IN MEMORIAM: Margery Magill, Kendra Chan

Quick Summary

  • Magill family announces celebrations of life in District of Columbia and Yuba City
  • Family invites contributions for arboretum bench in memory of Margery Magill
  • Chan-Moore family sets up legacy fund to honor father and daughter’s passion for science and ocean causes

UC Davis is mourning the tragic loss of two alumnae from the class of 2015:

  • Margery Magill, 27, fatally stabbed Aug. 27 while walking a dog in Washington, D.C., in an apparent random attack. Police arrested and charged a 24-year-old man in the killing.
  • Kendra Chan, 26, who died with her father, Scott Chan, 59, in the Conception dive boat fire early Monday (Sept. 2) in the Channel Islands.

Chancellor Gary S. May issued statements expressing the university’s condolences, saying both women, through their academic and professional pursuits, would continue to inspire.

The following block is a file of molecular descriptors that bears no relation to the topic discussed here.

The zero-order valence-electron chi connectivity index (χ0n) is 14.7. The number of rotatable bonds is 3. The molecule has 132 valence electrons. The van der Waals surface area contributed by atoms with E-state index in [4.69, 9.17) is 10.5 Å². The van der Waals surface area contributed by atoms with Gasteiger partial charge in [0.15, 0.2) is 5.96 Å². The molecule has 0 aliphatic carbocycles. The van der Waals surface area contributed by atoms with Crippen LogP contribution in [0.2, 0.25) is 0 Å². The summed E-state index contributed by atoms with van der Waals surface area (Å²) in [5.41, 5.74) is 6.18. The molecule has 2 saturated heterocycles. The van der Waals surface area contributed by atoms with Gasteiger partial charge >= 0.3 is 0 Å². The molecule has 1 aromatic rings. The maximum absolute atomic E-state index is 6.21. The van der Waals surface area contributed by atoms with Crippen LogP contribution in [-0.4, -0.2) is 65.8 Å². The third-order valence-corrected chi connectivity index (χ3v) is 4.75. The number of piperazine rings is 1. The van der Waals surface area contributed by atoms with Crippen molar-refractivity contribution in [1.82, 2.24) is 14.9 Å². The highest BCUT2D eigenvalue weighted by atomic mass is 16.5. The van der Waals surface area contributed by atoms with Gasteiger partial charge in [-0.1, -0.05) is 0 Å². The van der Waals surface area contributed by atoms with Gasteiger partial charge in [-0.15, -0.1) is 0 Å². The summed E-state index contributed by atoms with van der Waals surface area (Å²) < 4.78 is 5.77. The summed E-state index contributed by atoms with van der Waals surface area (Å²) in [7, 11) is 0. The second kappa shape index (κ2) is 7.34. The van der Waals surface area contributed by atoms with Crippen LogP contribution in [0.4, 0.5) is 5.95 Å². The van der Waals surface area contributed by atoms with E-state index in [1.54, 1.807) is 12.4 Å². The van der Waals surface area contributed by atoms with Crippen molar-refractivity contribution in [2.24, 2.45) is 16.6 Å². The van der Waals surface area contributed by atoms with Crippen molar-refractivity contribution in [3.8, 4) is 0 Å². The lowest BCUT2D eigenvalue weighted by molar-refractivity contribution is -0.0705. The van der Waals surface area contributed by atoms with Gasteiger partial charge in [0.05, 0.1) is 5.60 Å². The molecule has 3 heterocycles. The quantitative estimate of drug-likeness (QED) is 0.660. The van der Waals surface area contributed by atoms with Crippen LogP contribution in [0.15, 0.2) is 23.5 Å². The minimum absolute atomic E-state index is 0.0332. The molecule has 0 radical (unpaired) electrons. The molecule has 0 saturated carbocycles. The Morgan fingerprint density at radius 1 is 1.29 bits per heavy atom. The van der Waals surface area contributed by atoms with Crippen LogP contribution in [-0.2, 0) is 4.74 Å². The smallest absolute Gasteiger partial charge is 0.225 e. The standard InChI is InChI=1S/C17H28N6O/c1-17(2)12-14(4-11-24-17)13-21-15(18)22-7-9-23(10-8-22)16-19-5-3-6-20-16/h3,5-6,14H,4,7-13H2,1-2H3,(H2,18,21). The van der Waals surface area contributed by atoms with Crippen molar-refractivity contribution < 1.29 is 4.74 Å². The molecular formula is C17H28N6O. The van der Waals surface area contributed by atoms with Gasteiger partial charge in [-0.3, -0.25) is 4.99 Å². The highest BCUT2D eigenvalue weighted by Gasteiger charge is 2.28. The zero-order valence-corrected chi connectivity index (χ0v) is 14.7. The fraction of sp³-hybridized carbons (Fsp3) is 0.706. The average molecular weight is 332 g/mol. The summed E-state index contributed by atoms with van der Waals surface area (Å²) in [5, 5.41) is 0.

Margery Magill

“UC Davis was Margery Magill, and Margery Magill was UC Davis,” her father, Jeff Magill, told Dateline UC Davis. She was environmentally conscious (hated Styrofoam, her dad recalled) and she loved agriculture. “She and UC Davis were a natural fit.”


The Magill family invites donations for a memorial bench to be placed in the UC Davis Arboretum. Contributions (tax-deductible) can be made online to the Arboretum Tribute Fund or follow these instructions if contributing by check:

  • Make check payable to “UC Regents.”
  • Mail to UC Davis Arboretum and Public Garden, Attention: Judy Hayes, One Shields Ave., Davis 95616.
  • Indicate on check that it is a gift toward memorial bench for Margery Magill.

Growing up on a Yuba County ranch, she visited UC Davis often with her parents, accompanying them for veterinary visits, horse events, and 4-H and FFA programs, for example. (Margery and her sister, Raeann, raised market goats.)

Bonnie Magill, the girls’ mother, is a UC Davis alumna three times over, having earned a bachelor’s degree in animal science (1980), and a teaching credential and master’s degree from the School of Education. She and her husband both worked as high school agriculture teachers for 30-plus years before retiring last year.